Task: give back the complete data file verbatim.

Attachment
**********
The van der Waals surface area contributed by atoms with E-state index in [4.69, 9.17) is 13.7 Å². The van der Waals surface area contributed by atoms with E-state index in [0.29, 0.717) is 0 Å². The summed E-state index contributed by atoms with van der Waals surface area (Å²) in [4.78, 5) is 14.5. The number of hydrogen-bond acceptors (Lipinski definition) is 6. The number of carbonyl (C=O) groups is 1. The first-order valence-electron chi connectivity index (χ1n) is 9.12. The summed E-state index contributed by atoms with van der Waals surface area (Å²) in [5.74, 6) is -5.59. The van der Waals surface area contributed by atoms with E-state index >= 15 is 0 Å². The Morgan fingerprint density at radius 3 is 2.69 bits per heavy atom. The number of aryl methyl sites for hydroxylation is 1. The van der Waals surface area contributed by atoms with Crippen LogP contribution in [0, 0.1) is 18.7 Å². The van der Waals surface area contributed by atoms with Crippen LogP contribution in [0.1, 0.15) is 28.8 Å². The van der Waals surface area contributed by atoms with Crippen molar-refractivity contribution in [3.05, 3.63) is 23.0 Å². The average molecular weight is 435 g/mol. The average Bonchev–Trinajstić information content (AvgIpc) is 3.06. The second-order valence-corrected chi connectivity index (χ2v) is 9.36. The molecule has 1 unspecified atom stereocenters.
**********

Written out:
The van der Waals surface area contributed by atoms with E-state index in [4.69, 9.17) is 13.7 Å². The van der Waals surface area contributed by atoms with E-state index in [0.29, 0.717) is 0 Å². The summed E-state index contributed by atoms with van der Waals surface area (Å²) in [4.78, 5) is 14.5. The number of hydrogen-bond acceptors (Lipinski definition) is 6. The number of carbonyl (C=O) groups is 1. The first-order valence-electron chi connectivity index (χ1n) is 9.12. The summed E-state index contributed by atoms with van der Waals surface area (Å²) in [5.74, 6) is -5.59. The van der Waals surface area contributed by atoms with E-state index >= 15 is 0 Å². The Morgan fingerprint density at radius 3 is 2.69 bits per heavy atom. The number of aryl methyl sites for hydroxylation is 1. The van der Waals surface area contributed by atoms with Crippen LogP contribution in [0, 0.1) is 18.7 Å². The van der Waals surface area contributed by atoms with Crippen LogP contribution in [0.1, 0.15) is 28.8 Å². The van der Waals surface area contributed by atoms with Crippen molar-refractivity contribution in [3.05, 3.63) is 23.0 Å². The average molecular weight is 435 g/mol. The average Bonchev–Trinajstić information content (AvgIpc) is 3.06. The second-order valence-corrected chi connectivity index (χ2v) is 9.36. The molecule has 1 unspecified atom stereocenters.